President Trump told Republican senators Tuesday that the House GOP health-care bill was “mean” and he expects the Senate to “improve” the legislation considerably, according to several Republicans familiar with the gathering.
Trump’s comments, during a White House lunch with a group of 15 GOP senators from across the ideological spectrum, signaled that he may be willing to embrace a less-aggressive revision of the Affordable Care Act than Republicans have previously promised.
The meeting came as Senate Republicans were struggling to build support for their health-care rewrite among conservatives who are concerned that the legislation is drifting too far to the left.
Trump’s labeling of the House bill as “mean” was a significant shift of tone that followed months of private and public negotiations, during which he called the bill “great” and urged GOP lawmakers to vote for it. Following the House vote, Trump hosted an event in the Rose Garden to celebrate its passage.
Senate Republican Conference Chairman John Thune (R-S.D.), who attended the lunch, said Trump talked about “making sure that we have a bill that protects people with preexisting conditions” and how to design a tax credit for purchasing insurance that works for lower-income and elderly people in particular.
“I think he realizes, you know, our bill is going to move, probably, from where the House was and he seems fine with that,” Thune said. “He talked about making sure that we have a bill that protects people with preexisting conditions.”
Following the meeting, several top Republicans sought to temper expectations that leaders could produce a final health care draft by the end of the week, as had previously been expected. Senate Finance Committee Chairman Orrin G. Hatch (R-Utah) told reporters that Trump was positive and the talks were productive, but he laughed when asked if he expected a bill would be complete by Friday.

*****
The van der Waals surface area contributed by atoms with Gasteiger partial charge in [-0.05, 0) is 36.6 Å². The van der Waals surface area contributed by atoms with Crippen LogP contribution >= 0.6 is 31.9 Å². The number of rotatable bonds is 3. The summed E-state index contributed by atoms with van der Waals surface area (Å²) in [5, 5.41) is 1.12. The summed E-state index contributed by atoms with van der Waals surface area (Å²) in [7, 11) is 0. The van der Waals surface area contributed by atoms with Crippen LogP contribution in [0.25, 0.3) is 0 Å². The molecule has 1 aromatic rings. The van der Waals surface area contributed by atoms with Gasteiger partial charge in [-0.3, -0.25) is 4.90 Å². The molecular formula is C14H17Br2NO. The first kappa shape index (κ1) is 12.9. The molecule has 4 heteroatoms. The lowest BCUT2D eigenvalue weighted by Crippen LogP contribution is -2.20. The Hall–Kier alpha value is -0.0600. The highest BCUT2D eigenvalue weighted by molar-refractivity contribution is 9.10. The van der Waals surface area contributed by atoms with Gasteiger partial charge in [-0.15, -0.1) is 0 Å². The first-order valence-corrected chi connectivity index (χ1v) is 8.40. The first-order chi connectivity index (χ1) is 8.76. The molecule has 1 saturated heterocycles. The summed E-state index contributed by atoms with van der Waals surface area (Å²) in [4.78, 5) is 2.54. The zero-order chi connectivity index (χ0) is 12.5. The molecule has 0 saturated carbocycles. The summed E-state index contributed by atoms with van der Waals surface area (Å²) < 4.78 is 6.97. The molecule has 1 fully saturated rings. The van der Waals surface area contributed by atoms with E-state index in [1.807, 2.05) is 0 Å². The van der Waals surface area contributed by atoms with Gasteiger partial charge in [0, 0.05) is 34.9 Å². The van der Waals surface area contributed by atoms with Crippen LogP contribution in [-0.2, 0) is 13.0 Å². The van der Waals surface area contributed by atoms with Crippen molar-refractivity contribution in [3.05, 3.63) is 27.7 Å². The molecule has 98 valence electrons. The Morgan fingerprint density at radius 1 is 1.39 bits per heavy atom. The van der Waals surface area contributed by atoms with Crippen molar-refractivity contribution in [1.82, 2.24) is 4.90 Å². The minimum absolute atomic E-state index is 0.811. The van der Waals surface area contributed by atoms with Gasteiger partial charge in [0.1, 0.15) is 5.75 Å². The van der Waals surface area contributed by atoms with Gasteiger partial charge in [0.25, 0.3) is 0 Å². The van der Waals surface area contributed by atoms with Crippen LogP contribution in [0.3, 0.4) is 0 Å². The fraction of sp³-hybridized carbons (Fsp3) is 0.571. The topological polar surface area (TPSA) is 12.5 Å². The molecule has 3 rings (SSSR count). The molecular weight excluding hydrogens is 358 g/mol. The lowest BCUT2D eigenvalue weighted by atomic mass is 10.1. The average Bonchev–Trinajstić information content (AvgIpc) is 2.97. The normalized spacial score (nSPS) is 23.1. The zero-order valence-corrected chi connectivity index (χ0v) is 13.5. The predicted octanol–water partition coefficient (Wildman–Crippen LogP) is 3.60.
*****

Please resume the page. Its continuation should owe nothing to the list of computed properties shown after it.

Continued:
“I don’t think so,” Hatch said.
Senate Majority Leader Mitch McConnell (R-Ky.) also declined to say whether the Senate would hold a vote on the bill before the July 4 recess, as some in Senate leadership have aspired to do.
“Our goal here is to move forward quickly,” McConnell told reporters. “The status quo is unsustainable. We all know something has to be done.”
Senate Republicans have struggled in recent weeks to reach consensus over how to cover more low-income people and protect people with preexisting conditions without driving up the cost of their health-care bill. Leaders have signaled that they are willing to expand tax credits and provide a longer transition for states that expanded Medicaid under the ACA.
But those changes risk alienating conservatives who are under intense pressure from voters and outside groups to demand a more forceful repeal of the law known as Obamacare. A growing number of conservatives, including Sens. Mike Lee (R-Utah), Ted Cruz (R-Tex.) and Rand Paul (R-Ky.) have been calling on Senate leaders to maintain House-passed reforms, including a waiver that could allow insurers to charge more for people with preexisting conditions. They argue that waiving those requirements would allow states to offer cheap, bare-bones plans and drive down the cost of premiums across the individual insurance markets.
Conservatives are also frustrated that Senate leaders are mulling plans to make tax credits for buying insurance more generous for low-income people. Leaders have openly discussed a plan to peg the value of the tax credit to the age and income of a person, a change from the House plan to adjust the credits based on age but not income.
A group of moderates, led by Sens. Shelley Moore Capito (R-W.Va.) and Rob Portman (R-Ohio) are also demanding that the legislation include $45 billion over 10 years to help address opioid addiction. Capito told reporters Tuesday that the opioid fund is among her top priorities.
“It’s absolutely critical to my state, and we’ve got huge problems,” Capito said. “Obviously Sen. Portman’s been very forceful here — we’ve got the same issues, if not worse.”
Moderates, including Capito, have held great sway in the discussions as Senate leaders worked to secure the 50 votes necessary to pass a health-care bill. McConnell can afford to lose only two GOP votes on the bill.
Their push to extend coverage comes as the Office of the Actuary for the federal Centers for Medicare and Medicaid Services issued an analysis that predicted the House bill would cause nearly 13 million more Americans to become uninsured over the next decade. The forecast is bright news for the GOP following a more dire prediction three weeks ago from the Congressional Budget Office that 23 million more Americans would be uninsured as a result of the legislation.
The study estimates that the House bill would also reduce federal spending by $328 billion over 10 years, compared with $119 billion in the CBO analysis.
Amy Goldstein and Paige Winfield Cunningham contributed to this report.